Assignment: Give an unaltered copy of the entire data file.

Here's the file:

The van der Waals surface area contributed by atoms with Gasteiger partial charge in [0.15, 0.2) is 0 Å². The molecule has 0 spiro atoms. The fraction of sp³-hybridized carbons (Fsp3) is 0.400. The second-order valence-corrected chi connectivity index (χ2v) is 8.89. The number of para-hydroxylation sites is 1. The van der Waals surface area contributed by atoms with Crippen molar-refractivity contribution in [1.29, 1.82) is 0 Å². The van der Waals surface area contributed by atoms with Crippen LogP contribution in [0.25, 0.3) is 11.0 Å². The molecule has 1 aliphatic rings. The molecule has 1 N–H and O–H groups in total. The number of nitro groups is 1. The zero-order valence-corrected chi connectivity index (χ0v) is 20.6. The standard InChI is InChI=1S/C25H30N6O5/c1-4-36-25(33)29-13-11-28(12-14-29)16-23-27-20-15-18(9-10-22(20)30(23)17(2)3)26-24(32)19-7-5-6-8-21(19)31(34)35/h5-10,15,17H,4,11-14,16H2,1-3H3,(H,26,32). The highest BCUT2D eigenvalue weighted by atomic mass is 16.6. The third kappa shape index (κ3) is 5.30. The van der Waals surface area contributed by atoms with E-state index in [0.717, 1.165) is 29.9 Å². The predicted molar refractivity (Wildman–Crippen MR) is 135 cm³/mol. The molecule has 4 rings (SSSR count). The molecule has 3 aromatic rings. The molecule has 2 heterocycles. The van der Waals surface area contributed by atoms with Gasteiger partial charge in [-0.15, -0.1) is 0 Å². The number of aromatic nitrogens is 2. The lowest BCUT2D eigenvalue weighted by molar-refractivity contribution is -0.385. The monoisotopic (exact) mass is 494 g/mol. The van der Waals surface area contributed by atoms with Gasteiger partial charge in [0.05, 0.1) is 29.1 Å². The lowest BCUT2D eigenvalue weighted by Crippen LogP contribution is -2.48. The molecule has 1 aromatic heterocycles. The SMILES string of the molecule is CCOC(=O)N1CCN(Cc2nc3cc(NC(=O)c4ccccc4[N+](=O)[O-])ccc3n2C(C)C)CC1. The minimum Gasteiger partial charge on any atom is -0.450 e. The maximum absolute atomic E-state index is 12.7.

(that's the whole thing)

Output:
The van der Waals surface area contributed by atoms with Gasteiger partial charge in [0.15, 0.2) is 0 Å². The molecule has 0 spiro atoms. The fraction of sp³-hybridized carbons (Fsp3) is 0.400. The second-order valence-corrected chi connectivity index (χ2v) is 8.89. The number of para-hydroxylation sites is 1. The van der Waals surface area contributed by atoms with Crippen molar-refractivity contribution in [1.29, 1.82) is 0 Å². The van der Waals surface area contributed by atoms with Crippen LogP contribution in [0.25, 0.3) is 11.0 Å². The molecule has 1 aliphatic rings. The molecule has 1 N–H and O–H groups in total. The number of nitro groups is 1. The zero-order valence-corrected chi connectivity index (χ0v) is 20.6. The standard InChI is InChI=1S/C25H30N6O5/c1-4-36-25(33)29-13-11-28(12-14-29)16-23-27-20-15-18(9-10-22(20)30(23)17(2)3)26-24(32)19-7-5-6-8-21(19)31(34)35/h5-10,15,17H,4,11-14,16H2,1-3H3,(H,26,32). The highest BCUT2D eigenvalue weighted by atomic mass is 16.6. The third kappa shape index (κ3) is 5.30. The van der Waals surface area contributed by atoms with E-state index in [0.717, 1.165) is 29.9 Å². The predicted molar refractivity (Wildman–Crippen MR) is 135 cm³/mol. The molecule has 4 rings (SSSR count). The molecule has 3 aromatic rings. The molecule has 2 heterocycles. The van der Waals surface area contributed by atoms with Gasteiger partial charge in [-0.15, -0.1) is 0 Å². The number of aromatic nitrogens is 2. The lowest BCUT2D eigenvalue weighted by molar-refractivity contribution is -0.385. The monoisotopic (exact) mass is 494 g/mol. The van der Waals surface area contributed by atoms with Gasteiger partial charge in [0.05, 0.1) is 29.1 Å². The lowest BCUT2D eigenvalue weighted by Crippen LogP contribution is -2.48. The molecule has 1 aromatic heterocycles. The SMILES string of the molecule is CCOC(=O)N1CCN(Cc2nc3cc(NC(=O)c4ccccc4[N+](=O)[O-])ccc3n2C(C)C)CC1. The minimum Gasteiger partial charge on any atom is -0.450 e. The maximum absolute atomic E-state index is 12.7.